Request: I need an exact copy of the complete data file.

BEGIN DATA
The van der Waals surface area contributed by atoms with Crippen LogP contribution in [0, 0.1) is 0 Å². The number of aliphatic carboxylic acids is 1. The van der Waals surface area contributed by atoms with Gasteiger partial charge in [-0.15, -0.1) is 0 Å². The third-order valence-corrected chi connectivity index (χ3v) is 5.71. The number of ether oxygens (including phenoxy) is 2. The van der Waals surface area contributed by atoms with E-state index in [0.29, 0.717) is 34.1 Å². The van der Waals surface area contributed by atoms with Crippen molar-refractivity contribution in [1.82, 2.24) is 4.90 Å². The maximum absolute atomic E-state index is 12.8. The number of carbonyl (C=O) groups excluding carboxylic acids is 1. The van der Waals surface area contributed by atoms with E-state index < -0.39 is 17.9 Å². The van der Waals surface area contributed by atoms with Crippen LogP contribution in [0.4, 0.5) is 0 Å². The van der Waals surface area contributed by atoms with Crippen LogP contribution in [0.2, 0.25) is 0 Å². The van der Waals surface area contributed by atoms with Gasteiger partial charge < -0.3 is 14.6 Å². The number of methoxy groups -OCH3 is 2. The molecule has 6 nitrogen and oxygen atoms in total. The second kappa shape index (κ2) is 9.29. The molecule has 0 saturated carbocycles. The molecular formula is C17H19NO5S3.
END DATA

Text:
The van der Waals surface area contributed by atoms with Crippen LogP contribution in [0, 0.1) is 0 Å². The number of aliphatic carboxylic acids is 1. The van der Waals surface area contributed by atoms with Gasteiger partial charge in [-0.15, -0.1) is 0 Å². The third-order valence-corrected chi connectivity index (χ3v) is 5.71. The number of ether oxygens (including phenoxy) is 2. The van der Waals surface area contributed by atoms with E-state index in [0.29, 0.717) is 34.1 Å². The van der Waals surface area contributed by atoms with Crippen molar-refractivity contribution in [1.82, 2.24) is 4.90 Å². The maximum absolute atomic E-state index is 12.8. The number of carbonyl (C=O) groups excluding carboxylic acids is 1. The van der Waals surface area contributed by atoms with E-state index < -0.39 is 17.9 Å². The van der Waals surface area contributed by atoms with Crippen LogP contribution in [0.4, 0.5) is 0 Å². The van der Waals surface area contributed by atoms with Crippen LogP contribution in [0.2, 0.25) is 0 Å². The van der Waals surface area contributed by atoms with Gasteiger partial charge < -0.3 is 14.6 Å². The number of methoxy groups -OCH3 is 2. The molecule has 6 nitrogen and oxygen atoms in total. The second kappa shape index (κ2) is 9.29. The molecule has 0 saturated carbocycles. The molecular formula is C17H19NO5S3.